“This could be something as simple as them talking about how much they drank, whether they remember or not, or even just complaining about their hangover. Then at least you can discuss these aspects,” he said.

Of course, a concerned person can contact AA in Phuket or Al-Anon, the support group for people living with alcoholics.

“AA does not do interventions, but members will talk to the person if the person agrees,” one AA elder said.

“It is also strongly suggested that the concerned person come to a meeting to learn more about alcoholism and AA before taking steps to help the person they are worried about,” he added.

“Every meeting in Phuket is an ‘open’ meeting, meaning that anyone interested in AA may attend, even if just to hear our stories and how we stopped drinking.

“One wife came to a Phuket AA meeting and ended up going home to tell her partner: ‘I went to an AA meeting today, and I saw half your buddies there…’ Some people are very surprised who are alcoholics in recovery and are now living happy, sober lives,” he said.

If AA seems an appropriate suggestion, leave an AA leaflet around the house. “Just leave it lying around, some Phuket members got sober this way. Help could be this simple,” was the advice.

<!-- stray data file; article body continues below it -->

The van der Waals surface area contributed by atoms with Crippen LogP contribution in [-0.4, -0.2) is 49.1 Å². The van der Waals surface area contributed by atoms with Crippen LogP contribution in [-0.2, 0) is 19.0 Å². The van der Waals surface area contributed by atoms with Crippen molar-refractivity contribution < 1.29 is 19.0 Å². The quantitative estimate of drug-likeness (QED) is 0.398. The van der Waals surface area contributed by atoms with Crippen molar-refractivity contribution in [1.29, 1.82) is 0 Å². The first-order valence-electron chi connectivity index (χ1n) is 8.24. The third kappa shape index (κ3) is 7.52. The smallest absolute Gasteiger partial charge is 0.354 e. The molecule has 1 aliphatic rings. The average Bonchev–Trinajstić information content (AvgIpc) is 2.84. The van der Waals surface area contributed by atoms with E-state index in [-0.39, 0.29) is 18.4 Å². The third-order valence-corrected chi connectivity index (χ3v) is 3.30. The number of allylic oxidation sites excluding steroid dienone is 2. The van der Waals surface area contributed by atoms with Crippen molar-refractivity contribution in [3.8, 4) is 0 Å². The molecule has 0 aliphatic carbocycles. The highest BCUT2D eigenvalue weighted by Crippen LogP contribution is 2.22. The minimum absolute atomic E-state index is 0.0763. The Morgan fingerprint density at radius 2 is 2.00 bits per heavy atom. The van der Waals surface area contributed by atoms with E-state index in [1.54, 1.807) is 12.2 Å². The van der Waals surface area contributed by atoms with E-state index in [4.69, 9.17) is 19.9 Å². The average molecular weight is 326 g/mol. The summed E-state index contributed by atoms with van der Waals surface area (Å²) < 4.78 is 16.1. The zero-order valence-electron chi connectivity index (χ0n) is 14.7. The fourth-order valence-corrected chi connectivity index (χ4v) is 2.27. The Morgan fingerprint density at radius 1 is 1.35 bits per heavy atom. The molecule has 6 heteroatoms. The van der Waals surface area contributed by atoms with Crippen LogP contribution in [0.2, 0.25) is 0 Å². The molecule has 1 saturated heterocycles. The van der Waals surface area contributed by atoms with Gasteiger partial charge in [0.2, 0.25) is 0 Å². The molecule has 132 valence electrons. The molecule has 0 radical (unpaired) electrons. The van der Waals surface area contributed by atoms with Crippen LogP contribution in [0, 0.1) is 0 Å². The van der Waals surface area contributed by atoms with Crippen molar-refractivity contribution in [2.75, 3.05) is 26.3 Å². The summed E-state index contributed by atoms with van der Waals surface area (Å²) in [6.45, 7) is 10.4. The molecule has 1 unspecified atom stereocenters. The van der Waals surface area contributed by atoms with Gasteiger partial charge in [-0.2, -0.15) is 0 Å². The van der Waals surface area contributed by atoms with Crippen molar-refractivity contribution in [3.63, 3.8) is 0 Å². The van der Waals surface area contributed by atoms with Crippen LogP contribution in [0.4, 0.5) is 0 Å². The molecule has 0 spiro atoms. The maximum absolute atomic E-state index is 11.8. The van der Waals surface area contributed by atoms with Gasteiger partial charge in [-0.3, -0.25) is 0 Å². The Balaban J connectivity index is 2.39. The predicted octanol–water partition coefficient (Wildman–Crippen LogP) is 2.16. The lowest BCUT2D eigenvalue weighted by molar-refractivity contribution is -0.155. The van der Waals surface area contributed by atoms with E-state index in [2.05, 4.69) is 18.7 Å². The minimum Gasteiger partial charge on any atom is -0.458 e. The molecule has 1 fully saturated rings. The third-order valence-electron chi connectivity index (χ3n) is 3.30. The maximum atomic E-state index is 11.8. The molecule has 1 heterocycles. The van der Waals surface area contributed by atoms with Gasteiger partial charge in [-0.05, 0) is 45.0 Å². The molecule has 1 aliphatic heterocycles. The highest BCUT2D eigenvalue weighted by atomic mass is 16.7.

But if recurring drinking bouts keep resulting in dire circumstances, taking a hard line against specific behaviors may be required. “Never clean up their messes and don’t make excuses for them. If the boss calls asking why he or she isn’t at work – tell them the truth,” one well-experienced AA member advised.

Setting parameters for some behaviors might seem absurd, but they may well be needed for drinkers beyond the pail.

“Be very clear about breaking promises. If the person cannot adhere to a promise made, then there must be some consequence. It might be as simple as: ‘You’ve done it again, so now you go to an AA meeting, or give up drinking for two months, or go see a doctor’ – this can be whatever is agreed, but stick to it,” one AA member urged.

Seeing a doctor can drive the point home. Test results that prove the liver has sustained severe damage from prolonged heavy drinking is usually hard to argue, he added.

“If the person can control his or her drinking, then all well and good. They are probably just a heavy drinker, not an alcoholic, and we take our hat off to them.